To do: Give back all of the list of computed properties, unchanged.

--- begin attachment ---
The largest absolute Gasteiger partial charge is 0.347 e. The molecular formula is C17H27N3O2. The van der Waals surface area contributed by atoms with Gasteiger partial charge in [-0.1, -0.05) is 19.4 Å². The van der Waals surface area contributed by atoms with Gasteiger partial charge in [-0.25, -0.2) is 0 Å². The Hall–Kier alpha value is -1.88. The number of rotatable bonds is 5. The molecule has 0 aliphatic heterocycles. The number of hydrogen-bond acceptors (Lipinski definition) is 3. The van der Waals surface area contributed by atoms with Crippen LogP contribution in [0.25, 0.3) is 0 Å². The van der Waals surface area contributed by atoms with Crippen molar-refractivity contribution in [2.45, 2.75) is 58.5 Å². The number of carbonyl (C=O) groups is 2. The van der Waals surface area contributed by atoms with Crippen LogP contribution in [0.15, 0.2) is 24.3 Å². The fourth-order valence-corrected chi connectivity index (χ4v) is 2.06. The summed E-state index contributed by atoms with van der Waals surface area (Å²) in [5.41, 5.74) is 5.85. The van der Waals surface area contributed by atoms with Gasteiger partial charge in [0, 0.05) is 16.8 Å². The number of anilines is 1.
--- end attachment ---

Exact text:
The largest absolute Gasteiger partial charge is 0.347 e. The molecular formula is C17H27N3O2. The van der Waals surface area contributed by atoms with Gasteiger partial charge in [-0.1, -0.05) is 19.4 Å². The van der Waals surface area contributed by atoms with Gasteiger partial charge in [-0.25, -0.2) is 0 Å². The Hall–Kier alpha value is -1.88. The number of rotatable bonds is 5. The molecule has 0 aliphatic heterocycles. The number of hydrogen-bond acceptors (Lipinski definition) is 3. The van der Waals surface area contributed by atoms with Crippen LogP contribution in [0.25, 0.3) is 0 Å². The van der Waals surface area contributed by atoms with Crippen molar-refractivity contribution in [2.45, 2.75) is 58.5 Å². The number of carbonyl (C=O) groups is 2. The van der Waals surface area contributed by atoms with Crippen LogP contribution in [0.15, 0.2) is 24.3 Å². The fourth-order valence-corrected chi connectivity index (χ4v) is 2.06. The summed E-state index contributed by atoms with van der Waals surface area (Å²) in [5.41, 5.74) is 5.85. The van der Waals surface area contributed by atoms with Gasteiger partial charge in [0, 0.05) is 16.8 Å². The number of anilines is 1.